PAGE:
Thursday, September 26, 2013

Turning your Raspberri Pi into a wireless bridge

I recently found myself in need of a wireless bridge.  Having also recently purchased a Raspberry Pi and not wanting to spend money on a dedicated bridge (costing as much or more than the Pi), I decided I'd figure out how to make my Pi serve that function for me.  It took a little searching and piecing together of web articles to find the simplest formula to get there, and it works pretty well.

Here's what you need to get started:
- Raspberry Pi (duh) - I recommend model B revision 2.0.
- MicroUSB power supply - The more mA the better.
- USB wireless network adapter - Mine happens to be a generic RTL8192CU-based unit that came as part of a starter kit with my Pi.
- USB keyboard.
- HDMI or video monitor.
- Pi case (optional).
- 4 GB or larger SDHC card - I used a Wintec 16 GB MicroSDHC with adapter.
- Raspbian distribution image - The latest raw image can be obtained from the Raspberry Pi website.
- A way to write Pi images to the SD card - For Windows, Win32 Disk Imager is a great choice.

Step 1: Copy Raspbian image to SD card

If you own a Raspberry Pi, you probably already know how to do this.  Using Win32 Disk Imager, it is a simple matter of browsing to the downloaded Raspbian image file, making sure the correct device is selected to write to, and then clicking the Write button.

Assuming no errors during the write process, you should now have a bootable SD card to put in your Pi.

Step 2: Hook up your system and set up Raspbian

It doesn't get much easier than this.  If you own a Pi, you certainly already know how to hook up your peripherals and power it up.  At the end of first boot, you'll be presented with the raspi-config screen and can do any customization you need there.  I recommend at least using the first item to expand your file system to fill available space.  Once you're done, you'll be able to log into the terminal session.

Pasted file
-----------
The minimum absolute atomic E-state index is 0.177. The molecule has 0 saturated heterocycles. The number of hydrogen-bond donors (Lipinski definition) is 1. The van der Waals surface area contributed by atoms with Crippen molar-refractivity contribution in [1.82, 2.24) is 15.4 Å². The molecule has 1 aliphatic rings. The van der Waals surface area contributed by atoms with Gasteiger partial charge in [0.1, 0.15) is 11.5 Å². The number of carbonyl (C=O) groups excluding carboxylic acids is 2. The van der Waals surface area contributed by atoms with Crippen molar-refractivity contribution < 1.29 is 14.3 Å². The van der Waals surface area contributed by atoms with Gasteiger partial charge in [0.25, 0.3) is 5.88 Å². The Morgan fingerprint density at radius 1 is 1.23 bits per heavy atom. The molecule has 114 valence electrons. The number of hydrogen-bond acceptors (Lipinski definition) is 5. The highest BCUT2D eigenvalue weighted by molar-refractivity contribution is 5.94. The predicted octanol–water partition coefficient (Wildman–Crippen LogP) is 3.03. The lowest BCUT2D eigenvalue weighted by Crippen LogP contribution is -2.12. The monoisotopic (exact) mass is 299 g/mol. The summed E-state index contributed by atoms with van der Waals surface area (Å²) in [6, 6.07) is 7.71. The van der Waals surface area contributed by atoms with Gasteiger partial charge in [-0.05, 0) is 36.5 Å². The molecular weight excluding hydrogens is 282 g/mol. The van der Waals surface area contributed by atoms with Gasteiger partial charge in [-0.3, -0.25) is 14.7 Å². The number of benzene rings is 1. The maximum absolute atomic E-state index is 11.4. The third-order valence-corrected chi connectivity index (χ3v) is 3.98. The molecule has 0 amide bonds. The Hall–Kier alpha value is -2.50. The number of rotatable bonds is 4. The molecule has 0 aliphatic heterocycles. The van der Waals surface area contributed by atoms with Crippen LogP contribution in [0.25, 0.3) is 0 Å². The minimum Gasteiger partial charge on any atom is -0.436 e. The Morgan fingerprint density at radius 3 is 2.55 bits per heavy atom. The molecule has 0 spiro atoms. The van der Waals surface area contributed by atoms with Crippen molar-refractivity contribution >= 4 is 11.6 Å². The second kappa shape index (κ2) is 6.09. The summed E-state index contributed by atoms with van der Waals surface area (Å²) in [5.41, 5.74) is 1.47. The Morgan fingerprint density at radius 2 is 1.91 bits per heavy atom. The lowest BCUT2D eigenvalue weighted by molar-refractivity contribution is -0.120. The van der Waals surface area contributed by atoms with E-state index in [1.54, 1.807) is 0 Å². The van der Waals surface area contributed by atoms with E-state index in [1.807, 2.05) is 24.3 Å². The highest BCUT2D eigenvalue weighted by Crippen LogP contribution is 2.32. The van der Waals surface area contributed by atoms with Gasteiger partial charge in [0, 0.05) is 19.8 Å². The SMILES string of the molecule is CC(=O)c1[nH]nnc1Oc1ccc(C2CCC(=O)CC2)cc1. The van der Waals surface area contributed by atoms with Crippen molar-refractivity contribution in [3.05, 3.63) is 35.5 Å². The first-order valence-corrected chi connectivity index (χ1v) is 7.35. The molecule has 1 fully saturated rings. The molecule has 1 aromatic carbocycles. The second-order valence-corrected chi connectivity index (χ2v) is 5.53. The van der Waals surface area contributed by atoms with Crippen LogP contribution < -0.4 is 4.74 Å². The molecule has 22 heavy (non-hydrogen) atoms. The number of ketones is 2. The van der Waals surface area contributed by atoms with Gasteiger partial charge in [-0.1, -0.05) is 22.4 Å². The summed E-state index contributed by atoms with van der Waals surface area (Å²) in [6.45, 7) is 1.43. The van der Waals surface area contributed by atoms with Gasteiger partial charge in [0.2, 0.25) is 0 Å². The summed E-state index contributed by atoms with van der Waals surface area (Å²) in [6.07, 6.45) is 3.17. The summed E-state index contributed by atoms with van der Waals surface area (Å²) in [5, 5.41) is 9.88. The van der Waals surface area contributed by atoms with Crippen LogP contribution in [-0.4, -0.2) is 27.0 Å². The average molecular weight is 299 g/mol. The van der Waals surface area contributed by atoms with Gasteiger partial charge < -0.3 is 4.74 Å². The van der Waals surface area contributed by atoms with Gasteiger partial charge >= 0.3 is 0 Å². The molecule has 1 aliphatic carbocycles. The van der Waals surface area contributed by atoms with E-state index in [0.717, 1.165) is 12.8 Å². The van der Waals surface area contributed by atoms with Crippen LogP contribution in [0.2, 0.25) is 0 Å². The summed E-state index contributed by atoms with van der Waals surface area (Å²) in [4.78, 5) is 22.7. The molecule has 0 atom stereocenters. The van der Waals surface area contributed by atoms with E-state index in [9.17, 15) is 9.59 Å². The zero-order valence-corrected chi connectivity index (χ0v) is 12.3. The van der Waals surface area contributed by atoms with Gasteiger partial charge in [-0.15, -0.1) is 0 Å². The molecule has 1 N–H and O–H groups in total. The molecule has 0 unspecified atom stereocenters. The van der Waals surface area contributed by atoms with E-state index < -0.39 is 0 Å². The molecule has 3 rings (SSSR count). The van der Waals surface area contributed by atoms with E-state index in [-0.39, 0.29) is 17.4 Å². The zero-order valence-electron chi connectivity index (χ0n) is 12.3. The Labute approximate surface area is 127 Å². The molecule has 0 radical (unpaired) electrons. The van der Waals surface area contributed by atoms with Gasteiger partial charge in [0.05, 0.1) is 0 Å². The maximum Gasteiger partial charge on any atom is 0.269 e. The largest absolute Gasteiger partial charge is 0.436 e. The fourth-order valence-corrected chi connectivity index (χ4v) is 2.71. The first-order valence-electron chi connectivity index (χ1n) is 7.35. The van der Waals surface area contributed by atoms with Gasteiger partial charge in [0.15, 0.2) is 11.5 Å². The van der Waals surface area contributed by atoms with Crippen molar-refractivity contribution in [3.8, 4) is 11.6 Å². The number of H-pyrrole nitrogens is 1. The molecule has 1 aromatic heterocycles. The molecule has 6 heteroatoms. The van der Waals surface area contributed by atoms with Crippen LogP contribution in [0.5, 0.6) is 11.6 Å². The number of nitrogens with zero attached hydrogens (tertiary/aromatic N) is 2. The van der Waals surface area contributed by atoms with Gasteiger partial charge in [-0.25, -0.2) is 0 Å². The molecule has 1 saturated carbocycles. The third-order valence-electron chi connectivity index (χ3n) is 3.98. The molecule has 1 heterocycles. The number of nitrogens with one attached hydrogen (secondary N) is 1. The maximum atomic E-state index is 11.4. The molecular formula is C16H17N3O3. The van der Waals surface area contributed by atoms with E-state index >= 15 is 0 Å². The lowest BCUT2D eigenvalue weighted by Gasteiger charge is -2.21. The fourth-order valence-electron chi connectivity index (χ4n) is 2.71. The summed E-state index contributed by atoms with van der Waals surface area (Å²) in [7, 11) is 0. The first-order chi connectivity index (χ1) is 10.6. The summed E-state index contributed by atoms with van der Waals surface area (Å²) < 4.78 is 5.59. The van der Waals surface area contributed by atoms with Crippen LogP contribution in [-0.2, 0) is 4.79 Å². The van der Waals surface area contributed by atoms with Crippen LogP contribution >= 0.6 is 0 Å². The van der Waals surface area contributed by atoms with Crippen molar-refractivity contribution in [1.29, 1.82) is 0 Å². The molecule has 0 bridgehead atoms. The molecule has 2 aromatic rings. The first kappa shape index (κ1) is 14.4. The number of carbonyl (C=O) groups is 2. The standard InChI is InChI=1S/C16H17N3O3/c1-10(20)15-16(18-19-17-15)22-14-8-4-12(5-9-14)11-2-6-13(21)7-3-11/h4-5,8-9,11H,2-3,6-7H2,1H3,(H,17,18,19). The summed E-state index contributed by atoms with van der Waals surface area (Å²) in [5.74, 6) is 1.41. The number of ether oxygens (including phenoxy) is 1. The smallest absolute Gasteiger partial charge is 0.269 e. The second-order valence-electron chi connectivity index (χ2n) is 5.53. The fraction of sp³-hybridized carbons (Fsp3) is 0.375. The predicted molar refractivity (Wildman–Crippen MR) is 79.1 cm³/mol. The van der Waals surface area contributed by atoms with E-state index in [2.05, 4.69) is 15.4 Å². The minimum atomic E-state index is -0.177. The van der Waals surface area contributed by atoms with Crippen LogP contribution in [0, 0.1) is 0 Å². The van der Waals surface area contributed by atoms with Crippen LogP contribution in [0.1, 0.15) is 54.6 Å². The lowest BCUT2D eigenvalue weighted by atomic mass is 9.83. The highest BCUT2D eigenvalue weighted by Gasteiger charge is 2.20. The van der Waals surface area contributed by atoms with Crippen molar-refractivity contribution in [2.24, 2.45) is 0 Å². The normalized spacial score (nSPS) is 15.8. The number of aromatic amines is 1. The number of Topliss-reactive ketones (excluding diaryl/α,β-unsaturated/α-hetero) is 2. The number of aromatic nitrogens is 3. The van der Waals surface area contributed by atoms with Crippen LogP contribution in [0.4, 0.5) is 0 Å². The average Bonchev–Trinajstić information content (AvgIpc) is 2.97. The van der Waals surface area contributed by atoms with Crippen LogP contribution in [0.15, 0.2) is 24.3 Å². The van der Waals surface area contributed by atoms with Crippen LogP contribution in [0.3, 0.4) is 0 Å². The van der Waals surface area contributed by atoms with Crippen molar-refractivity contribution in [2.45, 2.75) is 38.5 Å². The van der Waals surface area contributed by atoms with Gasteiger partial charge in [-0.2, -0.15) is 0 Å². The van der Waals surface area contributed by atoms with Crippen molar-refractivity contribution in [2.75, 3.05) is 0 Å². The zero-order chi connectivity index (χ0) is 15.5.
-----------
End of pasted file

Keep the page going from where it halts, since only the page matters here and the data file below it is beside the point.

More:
Step 3: Enable both network interfaces

You'll need to update your network configuration so that both the wired and wireless interfaces are enabled automatically at boot time.  First file to edit (as superuser) is /etc/wpa_supplicant/wpa_supplicant.conf.  Assuming your wireless access point uses WPA2 pre-shared keys, replace the contents of the file with this:

ctrl_interface=DIR=/var/run/wpa_supplicant GROUP=netdev

    ssid="Your SSID Here"
    pairwise=CCMP TKIP
    group=CCMP TKIP

Make sure you use your own SSID and pre-shared key where appropriate.  If you are not using WPA2, you'll need to find and use the correct parameters for your access point.  Next file you need to mess with is /etc/network/interfaces.  Replace the contents of the file with this:

auto lo
iface lo inet loopback

auto eth0
iface eth0 inet dhcp

auto wlan0
iface wlan0 inet manual
wpa-roam /etc/wpa_supplicant/wpa_supplicant.conf
iface default inet dhcp

Before moving on, you should test this configuration to make sure the wireless is connecting properly.  Run these two commands:

# sudo ifdown wlan0
# sudo ifup wlan0

You'll likely see three ioctl warnings during the ifup command.  Those are ok and can be ignored.  From there, you can use the "ifconfig" command to check on status of both eth0 and wlan0 or "iwconfig" command to get detailed status for wlan0.  Finally, if you want to make sure things will be enabled properly at boot time, this is a good time to reboot the Pi and see.

Step 4: Create the bridge

Run the following commands to install bridge-utils and create the bridge br0 between wlan0 and eth0:

# sudo apt-get install bridge-utils
# sudo brctl addbr br0
# sudo brctl addif br0 wlan0 eth0

After making a backup copy of /etc/network/interfaces, update its contents to this:

auto lo
iface lo inet loopback

iface eth0 inet manual

auto wlan0
iface wlan0 inet manual

auto br0
iface br0 inet dhcp
   bridge_ports wlan0 eth0
   bridge_stp off
   bridge_maxwait 5

wpa-iface wlan0
wpa-bridge br0
wpa-conf /etc/wpa_supplicant/wpa_supplicant.conf

That should do it.  With the wpa-bridge line, you don't need to mess with ebtables or anything to spoof mac incoming and outgoing MAC addresses for the wireless side.

Step 5: Make it so

If you have your wireless and wired ports currently hooked up to the same LAN, unplug the wired connection now.  Reboot.  Once your system reboots, you should have a Raspberry Pi bridge running in your environment.  You can plug a single machine or switch into the wired ethernet port, and anything there will be bridged through the wireless access point on the other side.

Hope this helps someone.  If it doesn't, though, don't blame me.
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